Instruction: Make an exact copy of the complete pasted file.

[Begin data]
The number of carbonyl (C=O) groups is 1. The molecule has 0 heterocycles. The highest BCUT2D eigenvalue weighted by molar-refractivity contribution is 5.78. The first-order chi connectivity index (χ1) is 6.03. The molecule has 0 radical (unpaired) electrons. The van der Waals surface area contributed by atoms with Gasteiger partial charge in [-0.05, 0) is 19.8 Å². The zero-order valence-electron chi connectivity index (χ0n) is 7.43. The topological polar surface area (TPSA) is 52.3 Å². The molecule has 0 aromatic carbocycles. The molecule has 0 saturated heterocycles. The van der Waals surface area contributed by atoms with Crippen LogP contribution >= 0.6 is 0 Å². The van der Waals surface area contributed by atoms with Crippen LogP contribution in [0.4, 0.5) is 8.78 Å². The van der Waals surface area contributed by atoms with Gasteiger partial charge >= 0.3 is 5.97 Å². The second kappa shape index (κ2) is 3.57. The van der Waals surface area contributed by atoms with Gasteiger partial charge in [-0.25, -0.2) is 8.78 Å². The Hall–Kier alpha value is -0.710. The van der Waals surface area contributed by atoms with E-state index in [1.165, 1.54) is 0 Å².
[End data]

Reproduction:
The number of carbonyl (C=O) groups is 1. The molecule has 0 heterocycles. The highest BCUT2D eigenvalue weighted by molar-refractivity contribution is 5.78. The first-order chi connectivity index (χ1) is 6.03. The molecule has 0 radical (unpaired) electrons. The van der Waals surface area contributed by atoms with Gasteiger partial charge in [-0.05, 0) is 19.8 Å². The zero-order valence-electron chi connectivity index (χ0n) is 7.43. The topological polar surface area (TPSA) is 52.3 Å². The molecule has 0 aromatic carbocycles. The molecule has 0 saturated heterocycles. The van der Waals surface area contributed by atoms with Crippen LogP contribution >= 0.6 is 0 Å². The van der Waals surface area contributed by atoms with Crippen LogP contribution in [0.4, 0.5) is 8.78 Å². The van der Waals surface area contributed by atoms with Gasteiger partial charge >= 0.3 is 5.97 Å². The second kappa shape index (κ2) is 3.57. The van der Waals surface area contributed by atoms with Gasteiger partial charge in [-0.25, -0.2) is 8.78 Å². The Hall–Kier alpha value is -0.710. The van der Waals surface area contributed by atoms with E-state index in [1.165, 1.54) is 0 Å².